The Supreme Court Gets Another Chance to Rein in the Administrative State

In Axon v. Federal Trade Commission, the constitutionality of executive agencies’ independent kangaroo courts is once again before the Supreme Court.

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The Constitution vests its executive power in the president of the United States. But in the 1935 case of Humphrey’s Executor v. U.S., the Supreme Court ruled that Congress could shield the heads of executive agencies imbued with “quasi-legislative and quasi-judicial” powers from removal-at-will by the chief executive.

Thus was born one of the most anti-democratic principles in American constitutional law: An agency that exercises executive powers must be controlled by the president, but an agency that exercises all three powers of government must be controlled by nobody.

On November 7, 2022, the Supreme Court will hear a challenge to the constitutionality of this scheme, in which agencies act as rule-maker, investigator, prosecutor, and judge all in one. In the case of Axon v. Federal Trade Commission, defendants subject to agency proceedings are seeking relief from such proceedings before the conclusion of the proceedings themselves, which they argue are inherently unconstitutional.

The narrow question before the Court is whether the congressional statutes creating these agencies bar constitutional challenges in district courts by requiring lengthy administrative appeals of an agency’s final decision before the decision can be subjected to judicial review. Critics argue that if the answer to that question is yes, then the statutes violate the Constitution’s separation of powers.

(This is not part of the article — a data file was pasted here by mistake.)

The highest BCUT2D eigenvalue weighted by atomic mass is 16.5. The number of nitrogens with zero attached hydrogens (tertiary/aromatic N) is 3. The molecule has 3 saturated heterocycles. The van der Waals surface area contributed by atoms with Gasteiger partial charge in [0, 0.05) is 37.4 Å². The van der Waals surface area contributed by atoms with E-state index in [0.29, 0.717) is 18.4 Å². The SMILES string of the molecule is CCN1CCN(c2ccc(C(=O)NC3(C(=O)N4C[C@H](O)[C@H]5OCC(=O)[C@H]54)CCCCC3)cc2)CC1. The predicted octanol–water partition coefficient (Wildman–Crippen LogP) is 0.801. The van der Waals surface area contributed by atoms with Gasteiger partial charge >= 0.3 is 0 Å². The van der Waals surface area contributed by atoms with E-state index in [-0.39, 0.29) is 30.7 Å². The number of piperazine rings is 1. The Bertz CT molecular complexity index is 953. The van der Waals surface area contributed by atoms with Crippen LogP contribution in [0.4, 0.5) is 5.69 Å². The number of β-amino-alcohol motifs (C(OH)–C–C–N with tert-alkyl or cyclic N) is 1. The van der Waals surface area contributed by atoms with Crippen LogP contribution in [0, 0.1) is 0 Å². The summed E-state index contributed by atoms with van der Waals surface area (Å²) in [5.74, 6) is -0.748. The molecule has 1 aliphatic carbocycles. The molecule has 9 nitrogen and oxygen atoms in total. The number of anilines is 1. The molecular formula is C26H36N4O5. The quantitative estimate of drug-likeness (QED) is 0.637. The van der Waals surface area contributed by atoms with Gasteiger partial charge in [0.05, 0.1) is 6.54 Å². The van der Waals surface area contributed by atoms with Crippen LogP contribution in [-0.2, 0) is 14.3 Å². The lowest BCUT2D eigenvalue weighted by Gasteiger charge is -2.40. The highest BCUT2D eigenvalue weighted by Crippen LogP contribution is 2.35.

Such agencies can impose onerous requirements and penalties on defendants even before issuing final orders, sometimes costing them millions and causing them irreparable harm. In this case, Axon, maker of tasers and other technologies used by military and law-enforcement personnel, acquired a virtually insolvent competitor for $13 million. About a month later, the FTC sent Axon a letter raising antitrust concerns and began subjecting the company to interminable investigatory demands. In a matter of months, the company had racked up more than $1 million in legal fees, and the following year it offered to walk away from the acquisition altogether. The FTC rejected that offer and demanded that Axon transfer its intellectual property to the subsidiary prior to any divestiture, threatening a full-blown administrative proceeding if it did not comply.

Compliance with the FTC’s demands could have bankrupted Axon, so the company asked a federal district court to intervene. The same day, the FTC initiated its administrative proceeding, and asked the district court to dismiss Axon’s lawsuit until the agency had conducted an internal adjudication of its own conduct. The district court agreed to do so, a federal court of appeals affirmed that ruling, and after Axon appealed again, the Supreme Court granted certiorari.

This is not just a matter of the FTC’s arbitrary persecution of yet another good American company; it impacts all Americans. The FTC is using these unconstitutional powers to interfere with innovative and pro-competitive business arrangements. That the quaint economic nonsense of mid 20th-century antitrust enforcement is coming back in fashion would be bad regardless, but it couldn’t be happening at a worse time: The bottom of a business cycle — especially a recession — is precisely when a rapid and efficient reallocation of resources is most needed. Federal and state antitrust enforcement are striving to freeze the economy in a downward spiral.

The FTC claims that the target of its investigation will eventually have its day before the agency’s own tribunal. But not surprisingly, in those kangaroo-court proceedings, the agency wins virtually every time. In fiscal year 2014, the SEC “won” every case in its internal court but only prevailed in 61 percent of its cases before federal courts. In a recent 20-year period, the FTC’s internal tribunals ruled to uphold every one of the agency’s decisions imposing liability on a defendant, and to reverse every decision that did not impose liability on a defendant.

Read the full article at National Review.